Configuring Your Internet Connection Part 1: The Dynamic Host Control
Segment 04 of 04: Your network's - "Domain Name Server"
IP addresses are always 32-bit numbers. As we illustrated in section 1 of this movie, those 32-bit numbers can be represented in a variety of ways, and we suggested that the popular - "dotted decimal" - notation was the most widespread. The example that we used looked like this:
Your computer can very easily convert that format into the binary format that works best with its hardware.
There is another popular way to represent an IP address. You've probably seen IP addresses that look like this:
When an IP address is represented in that format, it is called a - "Domain Name" address. Obviously those IP address representations can be more meaningful and more memorable to humans. Unfortunately, your computer cannot convert that format into the binary format that your hardware needs unless it gets help from some kind of - "higher intelligence" that's aware of the domain names chosen by humans. Internet designers long ago implemented an automated, easy mechanism for translating back and forth between the two formats. The mechanism relies on computers running special processes called - "Domain Name Servers" - (DNS) - that have a highly evolved intelligence optimized for converting IP addresses back and forth between Domain Name and Dotted Decimal representations. (Often these services are supplemented with the names of your ISP's devices, and are relayed through the routers made available by your Internet Service Provider). Whenever you want to use an Internet address like "www.google.com", your computer automatically contacts a Domain Name Server and asks for help translating it to a dotted decimal address, which it remembers for awhile, and uses for subsequent message transmission.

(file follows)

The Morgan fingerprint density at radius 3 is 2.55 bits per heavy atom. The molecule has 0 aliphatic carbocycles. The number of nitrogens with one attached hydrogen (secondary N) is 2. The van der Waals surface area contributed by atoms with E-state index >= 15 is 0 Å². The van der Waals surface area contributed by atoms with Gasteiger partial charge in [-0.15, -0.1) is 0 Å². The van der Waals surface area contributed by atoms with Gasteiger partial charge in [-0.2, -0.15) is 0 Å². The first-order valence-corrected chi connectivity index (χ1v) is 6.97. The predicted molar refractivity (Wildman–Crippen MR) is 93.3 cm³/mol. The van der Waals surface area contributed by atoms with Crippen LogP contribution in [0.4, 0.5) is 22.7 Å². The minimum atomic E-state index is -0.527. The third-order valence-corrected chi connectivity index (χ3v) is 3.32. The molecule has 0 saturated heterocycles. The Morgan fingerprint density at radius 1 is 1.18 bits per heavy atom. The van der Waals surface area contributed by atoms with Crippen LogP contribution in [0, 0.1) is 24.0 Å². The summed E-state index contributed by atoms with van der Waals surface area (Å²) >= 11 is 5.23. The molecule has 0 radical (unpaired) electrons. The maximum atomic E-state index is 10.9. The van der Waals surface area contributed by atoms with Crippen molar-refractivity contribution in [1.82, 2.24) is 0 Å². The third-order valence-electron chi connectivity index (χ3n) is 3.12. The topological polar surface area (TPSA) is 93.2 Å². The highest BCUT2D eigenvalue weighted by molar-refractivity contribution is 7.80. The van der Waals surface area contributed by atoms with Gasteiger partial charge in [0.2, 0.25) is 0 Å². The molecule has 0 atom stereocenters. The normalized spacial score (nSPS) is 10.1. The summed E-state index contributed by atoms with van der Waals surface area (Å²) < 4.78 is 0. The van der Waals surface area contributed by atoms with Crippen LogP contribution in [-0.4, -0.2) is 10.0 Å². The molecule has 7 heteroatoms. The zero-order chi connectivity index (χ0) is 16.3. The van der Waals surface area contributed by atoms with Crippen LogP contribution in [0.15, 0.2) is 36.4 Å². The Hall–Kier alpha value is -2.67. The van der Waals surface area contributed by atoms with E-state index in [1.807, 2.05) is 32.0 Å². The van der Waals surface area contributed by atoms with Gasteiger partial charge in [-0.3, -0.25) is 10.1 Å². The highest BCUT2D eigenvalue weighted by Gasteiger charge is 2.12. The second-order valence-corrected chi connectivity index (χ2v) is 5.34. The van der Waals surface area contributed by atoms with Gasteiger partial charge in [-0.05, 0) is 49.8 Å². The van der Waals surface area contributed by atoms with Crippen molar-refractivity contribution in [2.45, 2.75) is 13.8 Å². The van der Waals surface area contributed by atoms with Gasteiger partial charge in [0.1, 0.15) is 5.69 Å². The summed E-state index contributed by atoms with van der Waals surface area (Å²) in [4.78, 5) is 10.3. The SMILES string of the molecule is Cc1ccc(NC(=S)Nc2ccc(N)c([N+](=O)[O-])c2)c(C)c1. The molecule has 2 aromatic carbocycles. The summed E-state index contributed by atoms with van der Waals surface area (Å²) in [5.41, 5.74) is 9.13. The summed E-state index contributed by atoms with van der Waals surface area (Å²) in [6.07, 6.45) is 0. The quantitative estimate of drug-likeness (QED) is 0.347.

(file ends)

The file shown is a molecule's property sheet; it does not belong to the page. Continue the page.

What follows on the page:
Accordingly, all of the computers and other network equipment on your LAN will want to know the numeric IP address(es) of one or more Domain Name Servers that can answer requests for address translation services. Your Internet Service Provider should host one or more DNS servers for your use, and the DHCP protocol will work with your router's preprogrammed, - "default" - behavior to make this information available. If you are using the DHCP protocol everywhere, you should never need to specify a DNS Server address value.
Configuration Example using Windows XP
Let's use Microsoft's well-known - "Windows XP" - operating system as an example to show how to configure an Internet connection. From the - "Control Panel" - facility, select "Network and Internet Connections". From there, click on "Network Connections". That will result in a frame like this, showing a list of all of your network interfaces:
Click on the icon representing the network interface that you want to configure with an IP address. Usually it will have a name like - "Local Area Connection". (If your computer has only one network interface, then the list will show only that single entry. Double-click on it.)
A new frame, named - "Local Area Connection Status" - will appear as follows:
From the prominent - "General" - tab, select the button labelled - "Properties".
A new frame, named - "Local Area Connection Properties" - will appear as follows:
That frame will be dominated by a list under a title that says "This connection uses the following items". From within that list, doubleclick on - "Internet Protocol (TCP/IP)".
A new frame, named - "Internet Protocol (TCP/IP) Properties will appear as follows:
From the prominent - "General" - tab, select - "Obtain an IP address automatically" - and - "Obtain DNS Server address automatically".
Click "OK" and close all of the open frames. Your PC is configured for Internet Access!
Modern NAT routers include a - "Dynamic Host Control Protocol" - (DHCP) server that makes it very easy to configure all of the other computers in your local area network for Internet access. It is easy to configure your Personal Computers and other network equipment to use this protocol to ask your router for all of the details they will need to become Internet compatible. Your router will use this same protocol in turn, to ask your Internet Service Provider for the information it needs.